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Auksalaq: A Climate Change Opera, with Composer’s Talk on 'Musical Temporalities of Climate Change'

Monday, November 4, 2019
7:30 pm
Hall Auditorium

Matthew Burtner is an Alaskan-born composer, sound artist and eco-acoustician whose music and research explores embodiment, ecology, polytemporality and noise. In addition to being awarded first prize at the Musica Nova International Electroacoustic Music Competition (Czech Republic), the 2011 IDEA Award, and a recipient of the Howard Brown Foundation Fellowship, Burtner’s music has also received honors and awards from Bourges (France), Gaudeamus (Netherlands), Darmstadt (Germany) and The Russolo (Italy) international competitions. He is Professor of Composition and Computer Technologies (CCT) at the University of Virginia, and Director of the environmental arts non-profit organization, EcoSono.

Burtner’s works have been performed at festivals and venues around the world, and commissioned by ensembles such as NOISE (USA), Integrales (Germany), Peak FreQuency (USA), MiN (Norway), Musikene (Spain), Spiza (Greece), CrossSound (Alaska), and others. His work has been supported by major grants from the National Endowment for the Arts and the National Science Foundation, and he created ecoacoustic music for a number of organizations including President Obama’s US State Department. His research in ecoacoustics has been featured by NASA’s Goddard Space Center, the American Geophysical Union, The Atlantic, Earther and the Center for Energy Studies in the Humanities (CENHS) at Rice University.

He is the composer of three evening-length multimedia opera/theater works — Ukiuq Tulugaq (Winter Raven), Kuik, and Auksalaq. A 2010/2011 Provost Fellow at the Center for 21st Century Studies at UWM, Burtner has also conducted long-term residencies at the Banff Centre for the Arts (Canada), Phonos Foundation/Pompeu Fabra Universidad (Spain), Musikene (Spain), Cite des Arts (France), IRCAM/Centre Pompidou (France), and the University of Missouri Kansas City (USA). He studied composition, computer music, saxophone and philosophy at St. Johns College, Tulane University (BFA), Iannis Xenakis’s UPIC-Studios, the Peabody Institute/Johns Hopkins (MM), and Stanford University/CCRMA (DMA). Among published recordings for Parma/Ravello (US), DACO (Germany), The WIRE (UK), Innova (US), Summit (US) Centaur (US), EcoSono (US) and Euridice (Norway), his music is available on several solo albums: That which is bodiless is reflected in bodies, The Ceiling Floats Away, Glacier Music, NOISE plays Burtner, Auksalaq Live at the Philips Collection, MICE World Tour, Signal Ruins, Metasaxophone Colossus and Portals of Distortion.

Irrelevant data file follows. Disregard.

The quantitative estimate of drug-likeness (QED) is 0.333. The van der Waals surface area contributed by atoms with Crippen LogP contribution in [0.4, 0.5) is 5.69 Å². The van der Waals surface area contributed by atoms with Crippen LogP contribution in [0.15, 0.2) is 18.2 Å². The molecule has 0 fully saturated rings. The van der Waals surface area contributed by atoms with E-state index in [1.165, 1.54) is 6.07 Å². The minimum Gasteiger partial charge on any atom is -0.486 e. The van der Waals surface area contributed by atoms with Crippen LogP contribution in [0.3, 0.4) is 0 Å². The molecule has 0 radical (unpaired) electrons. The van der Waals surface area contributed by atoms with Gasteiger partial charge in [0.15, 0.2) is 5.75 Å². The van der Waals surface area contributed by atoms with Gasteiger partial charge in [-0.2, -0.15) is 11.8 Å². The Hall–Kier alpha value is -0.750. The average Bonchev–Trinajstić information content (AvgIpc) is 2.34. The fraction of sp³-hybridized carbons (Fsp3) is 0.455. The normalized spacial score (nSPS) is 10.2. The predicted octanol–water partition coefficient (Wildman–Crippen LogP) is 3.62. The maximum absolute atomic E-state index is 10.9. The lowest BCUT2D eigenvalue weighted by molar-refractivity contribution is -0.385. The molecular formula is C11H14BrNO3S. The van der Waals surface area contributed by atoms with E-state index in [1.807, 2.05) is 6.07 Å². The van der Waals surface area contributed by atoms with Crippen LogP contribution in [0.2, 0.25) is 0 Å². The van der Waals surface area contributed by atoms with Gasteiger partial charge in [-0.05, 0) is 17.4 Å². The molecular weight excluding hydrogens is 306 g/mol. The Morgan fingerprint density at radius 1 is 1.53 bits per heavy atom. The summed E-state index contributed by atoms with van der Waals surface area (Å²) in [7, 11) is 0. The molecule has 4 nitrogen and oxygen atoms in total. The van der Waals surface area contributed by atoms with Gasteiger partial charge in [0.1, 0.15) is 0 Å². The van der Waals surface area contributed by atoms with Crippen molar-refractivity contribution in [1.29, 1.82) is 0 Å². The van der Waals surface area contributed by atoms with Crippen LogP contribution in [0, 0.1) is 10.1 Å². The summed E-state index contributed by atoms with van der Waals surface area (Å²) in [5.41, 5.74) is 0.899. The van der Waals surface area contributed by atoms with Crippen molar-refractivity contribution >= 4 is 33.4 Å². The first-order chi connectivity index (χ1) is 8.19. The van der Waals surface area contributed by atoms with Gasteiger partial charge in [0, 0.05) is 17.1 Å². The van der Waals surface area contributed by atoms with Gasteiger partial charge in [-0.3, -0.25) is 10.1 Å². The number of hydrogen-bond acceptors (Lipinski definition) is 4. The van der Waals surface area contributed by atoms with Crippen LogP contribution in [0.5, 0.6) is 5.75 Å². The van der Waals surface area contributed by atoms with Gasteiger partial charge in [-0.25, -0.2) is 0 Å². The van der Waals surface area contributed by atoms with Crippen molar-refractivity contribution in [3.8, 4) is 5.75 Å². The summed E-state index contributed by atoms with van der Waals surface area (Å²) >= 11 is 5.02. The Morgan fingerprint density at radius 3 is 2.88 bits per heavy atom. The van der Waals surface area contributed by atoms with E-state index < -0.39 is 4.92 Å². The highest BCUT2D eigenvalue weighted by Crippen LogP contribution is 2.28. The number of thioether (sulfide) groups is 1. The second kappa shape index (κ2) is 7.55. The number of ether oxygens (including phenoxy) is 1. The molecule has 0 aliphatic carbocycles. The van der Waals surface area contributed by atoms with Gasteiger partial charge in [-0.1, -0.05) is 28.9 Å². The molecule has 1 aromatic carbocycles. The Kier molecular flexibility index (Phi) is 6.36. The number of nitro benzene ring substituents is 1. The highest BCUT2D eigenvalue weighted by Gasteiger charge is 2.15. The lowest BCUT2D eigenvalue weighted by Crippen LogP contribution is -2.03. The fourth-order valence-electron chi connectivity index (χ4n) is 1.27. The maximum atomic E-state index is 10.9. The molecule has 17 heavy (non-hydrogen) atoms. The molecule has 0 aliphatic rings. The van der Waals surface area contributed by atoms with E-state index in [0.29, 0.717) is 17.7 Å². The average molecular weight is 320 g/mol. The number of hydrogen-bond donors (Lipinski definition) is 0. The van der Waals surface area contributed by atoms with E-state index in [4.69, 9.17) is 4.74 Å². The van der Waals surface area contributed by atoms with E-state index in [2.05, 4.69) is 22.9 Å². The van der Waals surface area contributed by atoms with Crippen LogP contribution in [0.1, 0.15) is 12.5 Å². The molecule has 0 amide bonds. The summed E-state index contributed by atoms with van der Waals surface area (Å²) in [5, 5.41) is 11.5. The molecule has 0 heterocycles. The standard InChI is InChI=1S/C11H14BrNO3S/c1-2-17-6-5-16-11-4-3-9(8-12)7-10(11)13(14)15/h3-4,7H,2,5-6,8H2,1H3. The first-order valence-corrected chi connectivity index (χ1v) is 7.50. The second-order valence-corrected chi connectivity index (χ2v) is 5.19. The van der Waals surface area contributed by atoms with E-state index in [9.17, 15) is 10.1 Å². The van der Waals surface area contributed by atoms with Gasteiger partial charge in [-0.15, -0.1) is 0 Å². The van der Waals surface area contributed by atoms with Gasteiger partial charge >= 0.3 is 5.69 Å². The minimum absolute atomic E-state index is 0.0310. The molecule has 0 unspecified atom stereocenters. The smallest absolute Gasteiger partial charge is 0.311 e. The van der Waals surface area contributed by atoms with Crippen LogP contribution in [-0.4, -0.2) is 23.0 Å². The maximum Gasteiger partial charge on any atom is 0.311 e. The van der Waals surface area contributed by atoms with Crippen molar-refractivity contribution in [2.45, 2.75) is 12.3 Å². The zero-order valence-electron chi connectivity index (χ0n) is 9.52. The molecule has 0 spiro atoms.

As a technologist, Burtner develops systems for human-computer-environment interaction featured in his music. He invented the NOMADS telematic system, the MICE human-computer ensemble and orchestra, the Metasaxophone augmented instrument, and a number of ecoacoustic approaches.

The composer’s talk, “Musical Temporalities of Climate Change,” be appropriate for the series? ecoacoustics can imbed temporal processes from the natural world into music, allowing us to hear the systems that govern our environment as expressive musical forms. Pieces such as “Auksalaq” express human-scale interactive models of Earth’s changing climate, processes which are caused by humanity but fall outside the human sense of temporal perception. Burtner will explain how performance art models global human-nature interactions and how music offers rich methods for addressing complex temporalities through listening.

Matthew Burtner
Matthew Burtner
Department of Music, University of Virginia